Additionally, the 1st AD — typically by delegating production assistants — ensures that the actors and other talent are on set at the perfect time for their scene.
Ultimately, everything above goes into what might be the biggest responsibility of the 1st AD: Problem solving. Any and all and every sort of problem/issue/conundrum can and will arise on a set.
The problem can be as simple as a question: Where do we place our equipment? They can also be more complex: The lead actor is sick and can’t come in. How can the shooting schedule be restructured to salvage something out of the day?
The 1st AD is responsible for solving these problems quickly and efficiently because, you know, the show must go on.
I knew of a 1st AD who was curious as to how many questions they were asked on a typical day, so they brought a little click counter to the set.
At the end of the day, they averaged one question every minute during that day. If you’re working a ten hour day as 1ST AD, that’s 600 questions that only you can answer. No pressure!
Additionally, they need to be able to solve any conflicts that arise on a set. Whether it’s creative differences or personality clashes, the 1st AD’s role is to solve these issues so, again, the show can go on.
Another major role of the 1st AD is the on-set safety of the entire cast and crew. Safety can be as simple as reminding people to wash their hands and as intense as managing the ins and outs of having a prop firearm on set.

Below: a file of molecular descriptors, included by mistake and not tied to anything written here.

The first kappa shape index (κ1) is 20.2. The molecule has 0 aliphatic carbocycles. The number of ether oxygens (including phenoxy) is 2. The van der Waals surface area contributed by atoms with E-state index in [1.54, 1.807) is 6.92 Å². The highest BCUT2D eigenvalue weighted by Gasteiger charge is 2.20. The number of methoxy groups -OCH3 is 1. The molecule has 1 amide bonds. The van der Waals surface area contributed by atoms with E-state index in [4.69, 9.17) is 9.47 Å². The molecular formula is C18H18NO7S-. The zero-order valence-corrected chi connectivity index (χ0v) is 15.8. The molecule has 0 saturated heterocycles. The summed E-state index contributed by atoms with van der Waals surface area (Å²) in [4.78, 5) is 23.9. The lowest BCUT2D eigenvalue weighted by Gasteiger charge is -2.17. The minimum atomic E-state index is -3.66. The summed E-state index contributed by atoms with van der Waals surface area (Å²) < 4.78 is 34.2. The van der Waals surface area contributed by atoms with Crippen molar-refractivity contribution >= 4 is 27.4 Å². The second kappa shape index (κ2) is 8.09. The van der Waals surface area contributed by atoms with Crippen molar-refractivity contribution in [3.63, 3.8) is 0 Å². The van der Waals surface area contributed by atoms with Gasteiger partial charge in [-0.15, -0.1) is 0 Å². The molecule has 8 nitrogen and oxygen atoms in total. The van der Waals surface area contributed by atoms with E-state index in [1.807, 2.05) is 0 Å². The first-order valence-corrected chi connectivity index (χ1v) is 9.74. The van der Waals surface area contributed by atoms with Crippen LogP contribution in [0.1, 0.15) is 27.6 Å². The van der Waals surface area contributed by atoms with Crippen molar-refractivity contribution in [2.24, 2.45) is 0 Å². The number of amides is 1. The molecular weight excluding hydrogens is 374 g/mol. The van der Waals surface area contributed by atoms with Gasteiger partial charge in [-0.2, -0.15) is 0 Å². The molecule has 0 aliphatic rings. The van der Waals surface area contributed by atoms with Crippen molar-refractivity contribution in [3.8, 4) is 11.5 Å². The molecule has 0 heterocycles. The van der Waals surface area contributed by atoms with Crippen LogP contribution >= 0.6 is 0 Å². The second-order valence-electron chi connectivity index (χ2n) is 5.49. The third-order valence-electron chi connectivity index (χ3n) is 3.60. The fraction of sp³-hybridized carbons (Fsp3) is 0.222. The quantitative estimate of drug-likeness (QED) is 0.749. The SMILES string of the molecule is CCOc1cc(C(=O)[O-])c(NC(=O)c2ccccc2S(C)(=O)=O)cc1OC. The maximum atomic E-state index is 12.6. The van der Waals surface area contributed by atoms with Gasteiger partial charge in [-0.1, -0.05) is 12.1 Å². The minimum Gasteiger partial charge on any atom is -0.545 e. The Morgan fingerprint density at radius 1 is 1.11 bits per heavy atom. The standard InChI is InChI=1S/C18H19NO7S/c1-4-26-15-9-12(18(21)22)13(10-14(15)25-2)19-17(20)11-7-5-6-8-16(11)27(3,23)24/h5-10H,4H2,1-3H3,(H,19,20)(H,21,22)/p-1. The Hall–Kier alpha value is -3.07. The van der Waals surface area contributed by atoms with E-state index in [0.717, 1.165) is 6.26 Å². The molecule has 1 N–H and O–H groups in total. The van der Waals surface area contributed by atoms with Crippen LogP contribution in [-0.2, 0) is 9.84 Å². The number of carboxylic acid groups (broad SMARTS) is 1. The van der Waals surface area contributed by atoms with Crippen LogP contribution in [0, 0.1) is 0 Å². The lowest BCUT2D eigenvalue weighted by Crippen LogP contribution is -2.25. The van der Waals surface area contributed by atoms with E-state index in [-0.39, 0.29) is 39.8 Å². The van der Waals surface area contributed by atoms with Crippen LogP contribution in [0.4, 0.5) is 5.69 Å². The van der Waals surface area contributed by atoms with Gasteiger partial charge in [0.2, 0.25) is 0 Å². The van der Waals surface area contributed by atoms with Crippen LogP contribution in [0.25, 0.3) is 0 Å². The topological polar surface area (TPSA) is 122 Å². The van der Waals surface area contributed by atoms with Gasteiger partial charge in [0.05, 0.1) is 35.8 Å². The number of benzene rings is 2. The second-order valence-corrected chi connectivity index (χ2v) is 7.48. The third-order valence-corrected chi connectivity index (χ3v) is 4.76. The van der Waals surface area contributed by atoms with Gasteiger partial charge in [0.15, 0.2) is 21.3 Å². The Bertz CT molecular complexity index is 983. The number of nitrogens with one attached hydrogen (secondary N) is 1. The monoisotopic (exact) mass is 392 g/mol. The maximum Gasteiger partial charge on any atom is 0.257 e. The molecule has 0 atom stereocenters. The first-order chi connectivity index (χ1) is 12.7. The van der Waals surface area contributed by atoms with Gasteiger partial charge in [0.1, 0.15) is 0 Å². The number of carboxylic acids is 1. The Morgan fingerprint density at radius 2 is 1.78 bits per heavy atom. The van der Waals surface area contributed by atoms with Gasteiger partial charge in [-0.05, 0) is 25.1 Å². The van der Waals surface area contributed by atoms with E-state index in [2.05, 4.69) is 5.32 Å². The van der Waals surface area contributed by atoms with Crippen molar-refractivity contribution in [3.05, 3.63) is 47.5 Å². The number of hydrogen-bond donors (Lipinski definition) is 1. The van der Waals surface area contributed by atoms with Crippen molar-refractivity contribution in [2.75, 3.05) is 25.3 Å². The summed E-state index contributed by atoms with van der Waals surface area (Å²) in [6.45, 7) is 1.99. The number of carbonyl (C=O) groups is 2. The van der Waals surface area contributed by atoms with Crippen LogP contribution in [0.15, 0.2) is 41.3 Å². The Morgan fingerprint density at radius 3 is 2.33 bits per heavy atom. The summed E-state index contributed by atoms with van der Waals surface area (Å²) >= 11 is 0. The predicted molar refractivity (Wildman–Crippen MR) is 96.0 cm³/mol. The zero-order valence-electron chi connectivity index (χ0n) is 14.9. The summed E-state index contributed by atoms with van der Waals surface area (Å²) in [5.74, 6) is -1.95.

Generally, safety is addressed in an all-hands morning safety meeting conducted by the 1st AD right before the work day begins.
If all of this sounds interesting and fun, then a career as a 1st AD may be perfect for you. Like any career path in film, everyone has a different experience as to how they got to where they are.
A good first step is working as a production assistant. From there, you can move up to the role of key production assistant. After paying some dues, you may be able to move into an AD-type role or possibly even a 2nd AD role that works directly under the 1st AD. With enough listening, learning, and hustle, you’re all set. Good luck!
If you’re interested in the on-set life, this content might help you get there:
- The Ins and Outs and Ins and Outs of Creating a Time Loop Film
- Establishing and Maintaining a Hierarchy on a Film or Video Set
- The 5 Types of Corporate Video Clients You’ll Work With Most
- Pro Advice for Starting Out as a Film and Television Producer
Cover image via gnepphoto.